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WebODF Making Good Progress, Aims For More

Free Software

Published on 12 February 2014 07:27 PM EST
Written by Michael Larabel in Free Software
2 Comments

WebODF is an AGPL-licensed JavaScript library that provides Open Document Format support on the web with collaborative editing capabilities. In the four years the project has been around, it's been making great success but they have even more plans going forward.

WebODF is likely known to Phoronix users through its cooperation with ownCloud for collaborative document editing but this library can also be used externally by other web-sites with the ODF rendering done to HTML5 and CSS via JavaScript. At FOSDEM earlier this month was a presentation by WebODF's Jos van den Oever about the online text editor itself and its future. Those interested in all the details on the project itself can find the FOSDEM PDF slides and WebODF.org as the project site.

The new information shared during the presentation was their proposal for their future road-map. Possible upcoming items to WebODF include a general XML editor, floating UI elements with pluggable editing components, mobile international keyboard interaction, a presentation and spreadsheet editor, collaborative live editing with desktop software like LibreOffice, spelling and grammar checking support, the ability to lock parts of documents, images / table / header / footer editor support, a server-side library, and the ability to import OOXML files. This is a very interesting list of hopeful features and with some luck hopefully we will be able to report back on Phoronix in due time about the project's successes in reaching these milestones.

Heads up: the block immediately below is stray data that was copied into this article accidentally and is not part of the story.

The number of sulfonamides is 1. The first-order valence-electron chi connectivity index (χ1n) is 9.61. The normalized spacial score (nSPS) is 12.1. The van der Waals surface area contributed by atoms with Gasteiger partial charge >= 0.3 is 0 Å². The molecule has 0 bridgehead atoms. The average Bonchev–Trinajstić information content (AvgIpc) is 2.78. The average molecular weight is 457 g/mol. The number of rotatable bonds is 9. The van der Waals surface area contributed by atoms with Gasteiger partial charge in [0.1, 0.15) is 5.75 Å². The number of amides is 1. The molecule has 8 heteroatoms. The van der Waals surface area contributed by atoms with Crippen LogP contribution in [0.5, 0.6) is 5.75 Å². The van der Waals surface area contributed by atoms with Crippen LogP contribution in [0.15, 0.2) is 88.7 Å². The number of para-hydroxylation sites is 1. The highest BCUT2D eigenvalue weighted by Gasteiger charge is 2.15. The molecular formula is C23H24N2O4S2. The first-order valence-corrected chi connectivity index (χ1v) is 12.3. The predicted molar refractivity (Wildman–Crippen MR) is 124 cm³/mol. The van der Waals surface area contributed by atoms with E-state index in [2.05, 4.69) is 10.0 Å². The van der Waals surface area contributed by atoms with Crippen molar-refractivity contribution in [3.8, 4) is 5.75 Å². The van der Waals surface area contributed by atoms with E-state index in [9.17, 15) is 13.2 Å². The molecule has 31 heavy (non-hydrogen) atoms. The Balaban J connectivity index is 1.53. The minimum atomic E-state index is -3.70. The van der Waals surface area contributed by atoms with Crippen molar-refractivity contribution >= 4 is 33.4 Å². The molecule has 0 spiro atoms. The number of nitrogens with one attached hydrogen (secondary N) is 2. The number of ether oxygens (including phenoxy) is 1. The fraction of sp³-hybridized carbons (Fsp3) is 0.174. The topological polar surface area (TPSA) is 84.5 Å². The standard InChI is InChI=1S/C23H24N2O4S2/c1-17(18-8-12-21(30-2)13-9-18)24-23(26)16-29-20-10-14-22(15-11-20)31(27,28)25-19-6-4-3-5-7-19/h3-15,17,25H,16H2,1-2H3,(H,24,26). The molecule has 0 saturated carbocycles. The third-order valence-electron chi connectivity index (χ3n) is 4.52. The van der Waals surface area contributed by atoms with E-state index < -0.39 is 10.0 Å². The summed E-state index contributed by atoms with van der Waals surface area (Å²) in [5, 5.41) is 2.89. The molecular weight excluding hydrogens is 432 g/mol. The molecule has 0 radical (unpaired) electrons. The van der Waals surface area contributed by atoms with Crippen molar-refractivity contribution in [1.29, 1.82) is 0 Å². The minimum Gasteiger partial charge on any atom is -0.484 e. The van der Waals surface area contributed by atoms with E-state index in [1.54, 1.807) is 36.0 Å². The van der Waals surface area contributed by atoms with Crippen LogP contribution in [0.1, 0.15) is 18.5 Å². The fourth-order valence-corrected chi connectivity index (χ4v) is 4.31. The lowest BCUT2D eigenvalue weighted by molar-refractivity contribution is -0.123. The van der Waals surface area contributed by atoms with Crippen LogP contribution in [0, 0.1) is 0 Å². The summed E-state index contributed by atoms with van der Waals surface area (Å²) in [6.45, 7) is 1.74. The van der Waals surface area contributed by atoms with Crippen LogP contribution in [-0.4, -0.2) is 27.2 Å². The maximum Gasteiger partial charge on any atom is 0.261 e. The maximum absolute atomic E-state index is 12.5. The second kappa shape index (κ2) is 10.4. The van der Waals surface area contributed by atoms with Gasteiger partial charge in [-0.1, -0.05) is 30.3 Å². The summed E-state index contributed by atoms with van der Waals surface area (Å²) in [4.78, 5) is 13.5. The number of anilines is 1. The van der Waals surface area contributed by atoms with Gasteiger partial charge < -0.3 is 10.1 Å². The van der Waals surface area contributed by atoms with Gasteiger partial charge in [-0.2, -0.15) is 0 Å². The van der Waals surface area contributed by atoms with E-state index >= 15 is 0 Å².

About The Author
Michael Larabel is the principal author of Phoronix.com and founded the web-site in 2004 with a focus on enriching the Linux hardware experience and being the largest web-site devoted to Linux hardware reviews, particularly for products relevant to Linux gamers and enthusiasts but also commonly reviewing servers/workstations and embedded Linux devices. Michael has written more than 10,000 articles covering the state of Linux hardware support, Linux performance, graphics hardware drivers, and other topics. Michael is also the lead developer of the Phoronix Test Suite, Phoromatic, and OpenBenchmarking.org automated testing software. He can be followed via and or contacted via .
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